If a portion of the $275 million he received was originally intended to meet his charitable donations (presumably to St. Jude), why did he end up donating stock instead? Did he retain that capital, and donated stock, instead, to ensure he’d have liquidity to avoid selling pledged shares and meet margin loan requirements?
If that’s the case, it intuitively makes sense to me why he’d be inclined to donate ~1.6 million shares vs. selling a comparable amount to meet his margin loan requirements since disclosing 2022 stock gifts would be delayed until February 2023 when the Form 5 is filed vs. 2 business days for a Form 4 filing selling stock. There would be arguably less impact on the stock price by facilitating sales through stock donations due to delayed disclosure of the gifts and removing the need to disclose “related party” repurchases via block trade.
Speculation: Was Strategic M&A the Key Driver?
In addition to having $275 million in liquidity, another reason why I didn’t think a margin call was a driving factor in the issues flagged in Blue Orca’s report is Shift4’s aggressive accounting practices go back to Q3 2021 when the stock was $80+ per share and (in my opinion) well before a margin call would realistically be a top-of-mind issue that would influence decision-making. Consequently, this leads me to believe something else was driving these “envelope pushing” decisions.
So if a margin call wasn’t a major factor - and that’s a big “if” since we don’t know how large his margin loan actually is - what else could potentially compel Shift4 and Jared Isaacman to allegedly engage in aggressive accounting practices and proactively try to support the stock price?
I can only speculate, but I think strategic M&A was a major driver of these decisions.
We know Shift4 approached EVO Payments in September 2021 regarding a transformative acquisition, which is also the oldest 10-Q filing the company communicated to investors could not be relied upon due to their incorrect accounting treatment of customer acquisition costs. It makes sense to me that they’d potentially be aggressive with their accounting practices to “support the stock price” around the time they were looking to do large stock-funded deals. With EVO turning them down, the company would subsequently announce the acquisition of Finaro, largely funded with stock, and pursue other acquisitions.
Also, and this is very, very speculative, I think the company may have seriously considered and/or attempted to sell themselves, especially around July 2022 and December 2022, which may have played a role in their allegedly aggressive accounting practices.
First, it makes more sense to me the company would allegedly try to inflate their adjusted EBITDA and cash flow numbers - especially Q4 2022 - via aggressive accounting to optimize for M&A takeout multiples vs. trying to manage earnings to avoid a margin call.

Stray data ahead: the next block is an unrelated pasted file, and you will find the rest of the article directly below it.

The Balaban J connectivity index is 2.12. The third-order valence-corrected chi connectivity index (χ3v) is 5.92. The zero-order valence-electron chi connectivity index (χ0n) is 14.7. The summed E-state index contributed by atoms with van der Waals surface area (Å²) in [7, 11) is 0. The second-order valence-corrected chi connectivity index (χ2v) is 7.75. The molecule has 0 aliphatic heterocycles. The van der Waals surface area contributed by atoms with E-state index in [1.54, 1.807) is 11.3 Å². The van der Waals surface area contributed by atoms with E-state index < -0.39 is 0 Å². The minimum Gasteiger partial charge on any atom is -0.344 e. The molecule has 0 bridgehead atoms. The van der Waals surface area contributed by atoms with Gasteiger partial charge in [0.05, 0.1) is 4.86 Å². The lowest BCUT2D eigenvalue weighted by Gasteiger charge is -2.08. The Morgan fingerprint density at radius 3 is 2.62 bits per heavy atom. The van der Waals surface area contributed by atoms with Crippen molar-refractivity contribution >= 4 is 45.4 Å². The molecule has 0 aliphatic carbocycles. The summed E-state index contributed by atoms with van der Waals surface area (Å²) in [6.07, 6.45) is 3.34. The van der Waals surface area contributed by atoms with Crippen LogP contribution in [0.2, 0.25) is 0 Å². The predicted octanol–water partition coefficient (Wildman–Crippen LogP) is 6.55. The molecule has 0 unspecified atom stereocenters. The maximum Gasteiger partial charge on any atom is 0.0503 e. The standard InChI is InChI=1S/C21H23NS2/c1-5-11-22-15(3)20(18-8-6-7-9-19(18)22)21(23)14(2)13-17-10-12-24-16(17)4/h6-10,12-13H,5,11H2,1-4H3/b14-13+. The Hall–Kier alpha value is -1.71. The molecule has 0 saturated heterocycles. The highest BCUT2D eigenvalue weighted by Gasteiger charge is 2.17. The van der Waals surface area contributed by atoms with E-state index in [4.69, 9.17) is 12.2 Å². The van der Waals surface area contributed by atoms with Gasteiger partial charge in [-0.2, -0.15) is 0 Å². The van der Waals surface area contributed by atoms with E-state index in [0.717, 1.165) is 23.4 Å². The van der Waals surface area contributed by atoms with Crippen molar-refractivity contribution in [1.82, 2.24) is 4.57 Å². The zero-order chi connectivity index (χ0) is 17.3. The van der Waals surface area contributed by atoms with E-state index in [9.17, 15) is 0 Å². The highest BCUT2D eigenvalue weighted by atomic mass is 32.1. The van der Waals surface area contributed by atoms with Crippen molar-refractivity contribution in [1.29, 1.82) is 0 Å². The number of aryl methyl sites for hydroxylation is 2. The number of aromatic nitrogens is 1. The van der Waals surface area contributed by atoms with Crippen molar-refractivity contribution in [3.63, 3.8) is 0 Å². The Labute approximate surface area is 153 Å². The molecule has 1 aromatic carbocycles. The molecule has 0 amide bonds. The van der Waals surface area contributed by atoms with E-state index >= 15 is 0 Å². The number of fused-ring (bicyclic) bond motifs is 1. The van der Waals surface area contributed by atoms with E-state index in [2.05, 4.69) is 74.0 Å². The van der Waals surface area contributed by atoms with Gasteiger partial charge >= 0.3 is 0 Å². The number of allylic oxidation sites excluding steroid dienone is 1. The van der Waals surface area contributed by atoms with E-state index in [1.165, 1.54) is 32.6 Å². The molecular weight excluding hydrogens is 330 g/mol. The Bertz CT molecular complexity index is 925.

I focus on the periods around July 2022 and December 2022, because Shift4’s share repurchases stop in July 2022 for the remainder of the year despite approving an additional $50 million to their share repurchase program on June 15, 2022 and still having ~$45 million remaining in their authorization which would later expired on December 31, 2022. It doesn’t appear to me the stock was trading at levels in 2H 2022 that would warrant a pause due to valuation. Also, Mr. Isaacman doesn’t gift shares to St. Jude in the months of July 2022, October 2022, and November 2022. Potential M&A talks in July 2022 may have also contributed to Shift4’s delayed August 2022 reply to the SEC regarding their accounting practices, and didn’t respond - as required - 10 business days after the SEC’s June 21, 2022 letter.
Further, Jared Isaacman’s December 2022 public comment that the company could go private again might not have been an isolated comment and may have been influenced by strategic takeout talks. If he was serious about taking the company private, I think there’s less incentive to be as aggressive on Q4 2022 earnings and propping the stock as alleged by Blue Orca.
Again, this is complete speculation on my part, but Shift4 was (privately) a “darkhorse” takeout target of mine for PayPal with Jared Isaacman as a long-shot CEO successor. Recall, I covered Paypal last year in October 2022 and discussed why I believed the company was signaling CEO succession before it was officially announced in February 2023, and posited the company could find their next CEO via acquihire.
The periods I think PayPal might have seriously considered a deal - and possibly talked to CEO Jared Isaacman - was in July 2022 when Paypal paused their share repurchases and adopted an inducement equity plan (i.e. M&A friendly), and in December 2022 when they once again paused share repurchases. I know this is a bit of a stretch, but I don’t think it’s unreasonable to believe Mr. Isaacman spoke with PayPal given the two companies did announce an expanded relationship in March 2023, and those deals are usually discussed/negotiated over months. PayPal CEO is a big step up, but I don’t doubt Jared Isaacman would believe he’s an excellent candidate for the CEO role, and capable of impressing the Board into seriously considering him.
That all said, I think a strategic takeout is currently off the table, and believe M&A is the one area where Blue Orca’s report potentially has the biggest impact on the company over the near-to-medium term.
The issues raised in their report might not necessarily scare away public shareholders and how they value the company, but I wouldn’t be surprised if caused strategic buyers and sellers to pause and take extra cautious when evaluating the value of Shift4’s equity from a dealmaking perspective. It might even eliminate the company from M&A consideration until they “clean up” to avoid the possibility of other unknown surprises and/or issues.
Potential Issue: Peculiarly Time Insider Transactions
One issue that doesn’t seem to be actively discussed that I’m concerned about are Shift4’s insider transaction activity: